Grease Trap Installation

FOG (fats, oils and grease) buildup can cause clogs and backups that can stop the flow of wastewater in your restaurant. This can lead to serious plumbing issues and a restaurant shutdown. Moreover, these problems can also create a health and safety hazard for your staff and customers. Hence, it is crucial to have a grease trap or interceptor installed in your restaurant to avoid these costly and embarrassing problems.

Grease interceptors and traps are designed to prevent the accumulation of FOG in kitchen drains. These devices work as a filter by blocking the flow of FOG while allowing wastewater to pass through. This way, the waste is separated from the food scraps that can easily clog kitchen drains. In addition, these units help prevent the discharge of FOG into public sewer lines. This, in turn, limits water pollution and protects wastewater treatment plants.

The process of installing a grease trap involves selecting the right size and type of equipment for your establishment. You need to consider the drain size and the space available for the installation as well as any local regulations, if any. Once you have selected the ideal grease trap, it is then necessary to have it professionally installed. This process involves making the correct connections and ensuring that all kitchen drains run into the trap.

After the installation is complete, you must maintain your grease trap to ensure that it continues working effectively. You should have your trap examined on a regular basis by a service provider who can inform you of any visible damage or wear. In addition, it is important to have your trap cleaned regularly to avoid costly clogs, backups and overflows that can result from the accumulation of grease.

Keeping your trap clean will also reduce the amount of brown grease that is hauled away with your wastewater. This is a byproduct of the decomposition of food scraps in the trap and can be a health hazard for your staff, customers and the public. The most effective way to limit the production of brown grease is to have a separate food waste disposal system.

Grease Trap Maintenance

Grease traps must be emptied on a regular basis to prevent build-up of FOG, which can cause blockages in your drain lines. Professionals can handle this task for you and help ensure that your business is up to code. They will also make sure that the grease is disposed of properly to protect the environment and your business.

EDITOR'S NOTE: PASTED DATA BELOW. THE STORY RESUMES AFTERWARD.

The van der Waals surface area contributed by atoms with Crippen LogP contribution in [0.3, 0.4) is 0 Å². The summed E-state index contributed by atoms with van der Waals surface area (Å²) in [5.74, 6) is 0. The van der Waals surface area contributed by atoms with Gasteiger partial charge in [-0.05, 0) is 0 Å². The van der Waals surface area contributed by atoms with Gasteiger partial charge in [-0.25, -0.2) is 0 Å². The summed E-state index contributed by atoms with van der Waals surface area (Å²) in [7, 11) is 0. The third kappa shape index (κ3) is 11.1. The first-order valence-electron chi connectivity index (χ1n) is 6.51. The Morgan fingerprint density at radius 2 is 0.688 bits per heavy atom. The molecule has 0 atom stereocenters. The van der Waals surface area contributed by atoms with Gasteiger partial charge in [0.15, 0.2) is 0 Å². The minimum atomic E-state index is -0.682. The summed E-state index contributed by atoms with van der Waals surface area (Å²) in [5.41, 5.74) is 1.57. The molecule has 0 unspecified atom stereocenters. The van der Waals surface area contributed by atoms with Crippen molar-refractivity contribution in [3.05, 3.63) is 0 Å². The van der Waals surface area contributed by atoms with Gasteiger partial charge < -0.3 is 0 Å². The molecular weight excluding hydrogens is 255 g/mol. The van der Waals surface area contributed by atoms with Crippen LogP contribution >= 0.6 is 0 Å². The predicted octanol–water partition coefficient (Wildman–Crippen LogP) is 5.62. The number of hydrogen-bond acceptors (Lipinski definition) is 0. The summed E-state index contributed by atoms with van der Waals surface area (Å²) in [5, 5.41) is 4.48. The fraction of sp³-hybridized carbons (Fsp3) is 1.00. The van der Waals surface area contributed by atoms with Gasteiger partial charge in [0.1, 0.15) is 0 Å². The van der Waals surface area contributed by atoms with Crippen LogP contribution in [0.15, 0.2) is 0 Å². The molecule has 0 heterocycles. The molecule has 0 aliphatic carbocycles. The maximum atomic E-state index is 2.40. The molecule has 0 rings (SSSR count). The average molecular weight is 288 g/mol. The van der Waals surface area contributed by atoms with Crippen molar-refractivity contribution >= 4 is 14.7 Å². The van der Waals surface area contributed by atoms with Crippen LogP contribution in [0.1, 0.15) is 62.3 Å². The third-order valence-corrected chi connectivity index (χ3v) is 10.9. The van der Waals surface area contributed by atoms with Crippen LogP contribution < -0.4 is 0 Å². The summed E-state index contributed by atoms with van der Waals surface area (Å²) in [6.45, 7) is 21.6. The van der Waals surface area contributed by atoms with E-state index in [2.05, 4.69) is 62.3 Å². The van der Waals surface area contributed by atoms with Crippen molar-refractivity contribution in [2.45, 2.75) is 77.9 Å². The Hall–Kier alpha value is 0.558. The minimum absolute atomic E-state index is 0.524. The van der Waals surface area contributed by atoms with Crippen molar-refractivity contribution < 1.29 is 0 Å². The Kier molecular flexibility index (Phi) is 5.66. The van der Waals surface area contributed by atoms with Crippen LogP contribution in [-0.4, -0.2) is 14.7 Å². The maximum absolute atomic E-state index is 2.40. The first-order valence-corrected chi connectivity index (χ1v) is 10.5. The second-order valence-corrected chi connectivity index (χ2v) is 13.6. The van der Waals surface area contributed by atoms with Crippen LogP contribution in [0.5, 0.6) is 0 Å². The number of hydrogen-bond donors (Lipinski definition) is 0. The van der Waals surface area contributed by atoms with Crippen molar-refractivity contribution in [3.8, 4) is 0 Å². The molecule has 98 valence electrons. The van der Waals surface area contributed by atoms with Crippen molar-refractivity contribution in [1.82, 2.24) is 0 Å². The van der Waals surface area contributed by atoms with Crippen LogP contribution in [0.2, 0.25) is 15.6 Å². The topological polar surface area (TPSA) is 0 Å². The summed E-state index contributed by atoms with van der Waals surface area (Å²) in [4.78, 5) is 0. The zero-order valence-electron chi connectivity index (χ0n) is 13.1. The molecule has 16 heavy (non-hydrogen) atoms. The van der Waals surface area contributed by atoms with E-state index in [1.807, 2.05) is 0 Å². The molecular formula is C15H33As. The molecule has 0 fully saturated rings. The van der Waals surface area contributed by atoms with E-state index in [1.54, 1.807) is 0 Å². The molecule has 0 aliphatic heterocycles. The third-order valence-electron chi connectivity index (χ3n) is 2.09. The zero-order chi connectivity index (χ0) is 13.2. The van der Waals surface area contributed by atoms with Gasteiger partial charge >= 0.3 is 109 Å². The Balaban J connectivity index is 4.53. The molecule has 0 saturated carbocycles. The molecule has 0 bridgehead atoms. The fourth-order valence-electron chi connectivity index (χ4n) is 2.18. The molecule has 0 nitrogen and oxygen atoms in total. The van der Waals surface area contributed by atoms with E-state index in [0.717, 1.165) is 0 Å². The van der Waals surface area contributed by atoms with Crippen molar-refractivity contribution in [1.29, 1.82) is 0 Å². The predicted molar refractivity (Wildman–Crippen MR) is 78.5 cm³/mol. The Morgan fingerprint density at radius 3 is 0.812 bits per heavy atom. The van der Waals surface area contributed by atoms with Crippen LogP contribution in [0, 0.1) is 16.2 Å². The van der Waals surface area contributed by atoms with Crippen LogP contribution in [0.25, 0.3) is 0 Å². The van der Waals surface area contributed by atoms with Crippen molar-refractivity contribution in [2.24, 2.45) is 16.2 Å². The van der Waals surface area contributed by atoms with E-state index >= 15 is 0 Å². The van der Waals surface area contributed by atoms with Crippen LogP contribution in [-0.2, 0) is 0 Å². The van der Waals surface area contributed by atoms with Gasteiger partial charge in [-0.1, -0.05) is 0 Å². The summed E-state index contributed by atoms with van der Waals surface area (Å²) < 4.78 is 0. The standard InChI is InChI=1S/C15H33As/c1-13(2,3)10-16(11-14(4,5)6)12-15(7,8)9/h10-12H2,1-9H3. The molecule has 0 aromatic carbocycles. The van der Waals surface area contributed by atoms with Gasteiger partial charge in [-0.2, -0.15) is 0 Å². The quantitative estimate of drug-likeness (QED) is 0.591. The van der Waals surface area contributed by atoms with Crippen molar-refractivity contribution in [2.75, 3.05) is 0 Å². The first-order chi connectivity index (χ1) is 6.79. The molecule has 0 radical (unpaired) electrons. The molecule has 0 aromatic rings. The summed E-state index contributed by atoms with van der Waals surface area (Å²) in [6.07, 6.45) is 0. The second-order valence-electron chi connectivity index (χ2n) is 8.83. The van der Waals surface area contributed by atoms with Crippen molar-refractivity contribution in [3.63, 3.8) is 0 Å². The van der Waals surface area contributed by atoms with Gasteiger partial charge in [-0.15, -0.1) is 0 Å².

Cleaning the grease trap regularly prevents a host of problems, including foul odors, sinks that don’t drain and even grease build-up that can reach the sewer line and create major blockages called fatbergs that can span entire city blocks. By keeping up with your grease trap maintenance schedule, you can avoid these costly and time-consuming issues.

During the pumping process, technicians remove all of the hardened fats, oils and greases from your device. They use high-endurance pumps that safely and effectively remove the debris from your device, taking it to a large-capacity tank where it’s stored until it’s taken to a recycling facility for processing.

Professionals will also inspect the trap for any technical problems, such as broken filters, dents or walls. They can then repair these issues before they become more serious. In addition, they will use special scraping tools to clean all surfaces of the trap, ensuring that no trace of FOG is left behind.

Many commercial kitchens try to save money by attempting to clean the grease trap themselves, but this can be dangerous and lead to costly consequences. Pouring enzymes or chemicals down the drain to “clean” a trap actually just breaks down the FOG into smaller pieces that can be more easily dissolved in water and can then enter your plumbing system. In addition, some products may be illegal to use in your area or can cause the trap to clog or break down.

Performing regular grease trap maintenance by hiring a professional company like Mahoney Environmental is the best way to ensure that your restaurant’s grease trap is working as it should. In addition to preventing costly overflows, clogs and floods, these experts can also help you keep up with your regulatory compliance requirements and take the hassle out of grease trap maintenance.